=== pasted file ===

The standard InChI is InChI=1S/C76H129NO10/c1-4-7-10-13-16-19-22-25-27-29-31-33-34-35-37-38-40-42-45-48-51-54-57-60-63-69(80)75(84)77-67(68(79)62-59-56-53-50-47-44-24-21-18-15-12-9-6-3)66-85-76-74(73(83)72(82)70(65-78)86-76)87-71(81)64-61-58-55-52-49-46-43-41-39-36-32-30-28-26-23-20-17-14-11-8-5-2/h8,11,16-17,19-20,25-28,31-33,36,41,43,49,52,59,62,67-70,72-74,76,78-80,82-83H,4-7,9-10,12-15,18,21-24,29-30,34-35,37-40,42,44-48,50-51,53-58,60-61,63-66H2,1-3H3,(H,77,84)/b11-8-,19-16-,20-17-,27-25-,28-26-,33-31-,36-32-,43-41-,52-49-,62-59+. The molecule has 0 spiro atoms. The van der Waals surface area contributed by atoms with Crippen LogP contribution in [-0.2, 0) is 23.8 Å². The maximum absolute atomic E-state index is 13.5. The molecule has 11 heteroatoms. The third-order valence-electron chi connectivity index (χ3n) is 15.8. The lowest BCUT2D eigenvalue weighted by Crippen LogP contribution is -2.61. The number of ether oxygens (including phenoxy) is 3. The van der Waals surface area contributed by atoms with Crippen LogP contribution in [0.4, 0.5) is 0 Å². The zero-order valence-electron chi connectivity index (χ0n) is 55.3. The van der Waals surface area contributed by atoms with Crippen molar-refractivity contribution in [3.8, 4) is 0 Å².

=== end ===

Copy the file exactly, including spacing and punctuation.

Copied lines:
The standard InChI is InChI=1S/C76H129NO10/c1-4-7-10-13-16-19-22-25-27-29-31-33-34-35-37-38-40-42-45-48-51-54-57-60-63-69(80)75(84)77-67(68(79)62-59-56-53-50-47-44-24-21-18-15-12-9-6-3)66-85-76-74(73(83)72(82)70(65-78)86-76)87-71(81)64-61-58-55-52-49-46-43-41-39-36-32-30-28-26-23-20-17-14-11-8-5-2/h8,11,16-17,19-20,25-28,31-33,36,41,43,49,52,59,62,67-70,72-74,76,78-80,82-83H,4-7,9-10,12-15,18,21-24,29-30,34-35,37-40,42,44-48,50-51,53-58,60-61,63-66H2,1-3H3,(H,77,84)/b11-8-,19-16-,20-17-,27-25-,28-26-,33-31-,36-32-,43-41-,52-49-,62-59+. The molecule has 0 spiro atoms. The van der Waals surface area contributed by atoms with Crippen LogP contribution in [-0.2, 0) is 23.8 Å². The maximum absolute atomic E-state index is 13.5. The molecule has 11 heteroatoms. The third-order valence-electron chi connectivity index (χ3n) is 15.8. The lowest BCUT2D eigenvalue weighted by Crippen LogP contribution is -2.61. The number of ether oxygens (including phenoxy) is 3. The van der Waals surface area contributed by atoms with Crippen LogP contribution in [0.4, 0.5) is 0 Å². The zero-order valence-electron chi connectivity index (χ0n) is 55.3. The van der Waals surface area contributed by atoms with Crippen molar-refractivity contribution in [3.8, 4) is 0 Å².